8. Ensure that data-sharing arrangements are explicit and that all rights to access data are fairly negotiated at the outset of the partnership

Effective governance

9. Establish parameters for what type of projects will and will not be funded (e.g., add-on projects, training, pilot studies)

10. Create ways to protect each party from an unexpected end to the partnership

11. Formally assess the efficiency, effectiveness and achievements of the partnership on an annual basis

12. Ensure that clear, comprehensive and efficient procedures exist for all governance entities of the partnership and are known to all investigators

Protection of human subjects

13. Ensure that all investigators, staff and other participants in the partnership have adequate training in the responsible conduct of research and related ethical issues

14. Ensure that all projects in the partnership aim to satisfy the highest ethical standards

Publication

15. Ensure the right of all researchers associated with the partnership to publish

16. Disseminate all research results at the conclusion of collaborative studies in a timely fashion

17. Ensure that authorship follows ICMJE guidelines

Social, scientific and industrial value

18. Maintain competitive advantage in the specified research domains

19. Structure the research to maximize potential benefit for communities and society

20. Structure the partnership to have the best chance of benefiting both partners and harming neither

Transparency

21. Widely publicize the partnership agreement and collaborative opportunities to the public and employees

22. Establish procedures for frequent and effective communication between partners

23. Ensure that both partners are aware of other partnerships each may be involved in

As a result of the IUBC evaluation and the more than two decades of research collaboration with industry, the Regenstrief Institute has launched an Industry Research Office (IndRO) that facilitates conversations with prospective industry funders, identifies Regenstrief and other university principle investigators and co-investigators, helps design protocols and write proposals, manages communication and contracts, and follows the principles and benchmarks for a wider range of investigators, funders, and studies. The overriding goal of the IndRO is to provide academic researchers with alternative sources of funding their research as federal sources become increasingly constrained. In addition to faculty and staff salaries for performing research, funds from industry-sponsored studies support IndRO’s management infrastructure, local clinical data repositories, and other research resources. To maintain the studies’ intellectual independence and scholarly focus, all industry contracts contain a clause giving the investigators the right to publish any and all study results, and an article submitted to a peer-reviewed journal is the final required deliverable of all contracts.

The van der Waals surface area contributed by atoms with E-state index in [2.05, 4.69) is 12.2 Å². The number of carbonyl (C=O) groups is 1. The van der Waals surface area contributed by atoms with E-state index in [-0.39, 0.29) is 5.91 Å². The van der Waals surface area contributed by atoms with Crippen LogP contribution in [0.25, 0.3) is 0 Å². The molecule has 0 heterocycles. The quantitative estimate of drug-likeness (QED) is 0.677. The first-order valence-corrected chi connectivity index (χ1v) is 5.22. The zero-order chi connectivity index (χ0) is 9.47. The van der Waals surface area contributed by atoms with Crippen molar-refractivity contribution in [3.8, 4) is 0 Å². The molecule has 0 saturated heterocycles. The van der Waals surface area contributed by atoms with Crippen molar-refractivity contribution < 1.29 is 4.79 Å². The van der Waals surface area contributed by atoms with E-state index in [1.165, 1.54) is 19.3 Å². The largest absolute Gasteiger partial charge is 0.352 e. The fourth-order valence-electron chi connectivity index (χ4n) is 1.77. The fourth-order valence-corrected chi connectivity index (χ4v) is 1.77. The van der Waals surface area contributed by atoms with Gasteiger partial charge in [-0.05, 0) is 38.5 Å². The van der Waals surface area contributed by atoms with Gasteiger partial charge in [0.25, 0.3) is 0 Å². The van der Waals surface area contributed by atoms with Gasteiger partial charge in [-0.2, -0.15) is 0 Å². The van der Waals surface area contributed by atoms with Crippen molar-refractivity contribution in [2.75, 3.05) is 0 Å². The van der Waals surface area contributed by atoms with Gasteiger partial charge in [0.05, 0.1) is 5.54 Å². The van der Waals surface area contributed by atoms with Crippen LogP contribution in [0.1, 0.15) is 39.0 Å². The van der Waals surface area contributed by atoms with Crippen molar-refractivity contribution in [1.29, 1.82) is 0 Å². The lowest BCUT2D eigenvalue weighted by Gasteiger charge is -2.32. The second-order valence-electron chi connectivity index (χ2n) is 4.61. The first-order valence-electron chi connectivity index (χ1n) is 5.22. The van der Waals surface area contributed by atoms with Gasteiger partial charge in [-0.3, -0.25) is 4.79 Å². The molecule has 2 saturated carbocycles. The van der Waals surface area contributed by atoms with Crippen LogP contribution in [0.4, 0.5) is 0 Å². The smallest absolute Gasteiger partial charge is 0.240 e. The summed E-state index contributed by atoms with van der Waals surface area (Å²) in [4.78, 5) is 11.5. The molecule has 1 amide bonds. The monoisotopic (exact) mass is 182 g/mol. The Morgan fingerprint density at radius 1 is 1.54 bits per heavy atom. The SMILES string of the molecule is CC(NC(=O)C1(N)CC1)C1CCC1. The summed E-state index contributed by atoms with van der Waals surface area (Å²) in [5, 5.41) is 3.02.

The moral outrage engendered by past misbehavior on the part of the drug and device industry and academic researchers can affect all financial relationships between medical schools and industry.32,33 If stringent ethical guidelines are followed, private sector companies can be an important source of funding for ethical, high-quality, important academic research. Universities must develop and implement policies and procedures to maximize the effectiveness and ethical conduct of all research, regardless of funding source. We are confident that this is possible and that industry, academic medical scientists, and the patients and communities they serve can all benefit.

Notes

Conflict of Interest

Dr. Tierney has received research funding from Merck Sharp & Dohme, Eli Lilly, Bristol-Myers Squibb, GlaxoSmithKline, Caremark, and Integrated Disease Management, Inc. He has never owned stock in individual medically related companies and has never received honoraria, speaking fees, or personal income from any medically related company. He is the President and CEO of the Regenstrief Institute, Inc., which has an Industry Research Office that facilitates research contracting between academic investigators and the private sector. All residual funds realized by this research support Regenstrief’s local research infrastructure. No funds result in bonuses or additional income to investigators or staff.

Dr. Meslin does not now but has previously received consulting fees from Eli Lilly. He sits on the Science and Industry Advisory Committee of Genome Canada, for which he receives an annual honorarium.

Dr. Kroenke has received research funding from Eli Lilly, Pfizer, and Wyeth. He does not now but has previously received consulting fees and/or honoraria from Eli Lilly, Wyeth, Forest Laboratories, and Bristol-Myers Squibb. He has no investments in individual for-profit companies.

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Copyright information

© Society of General Internal Medicine 2015

Authors and Affiliations

  • William M. Tierney
    • 1
    • 2
    Email author
  • Eric M. Meslin
    • 2
    • 3
  • Kurt Kroenke
    • 1
    • 2
    • 4
  1. 1.Regenstrief Institute, Inc.IndianapolisUSA
  2. 2.Indiana University School of MedicineIndianapolisUSA
  3. 3.Indiana University Center for BioethicsIndianapolisUSA
  4. 4.Roudebush VA Center for Health Information and CommunicationIndianapolisUSA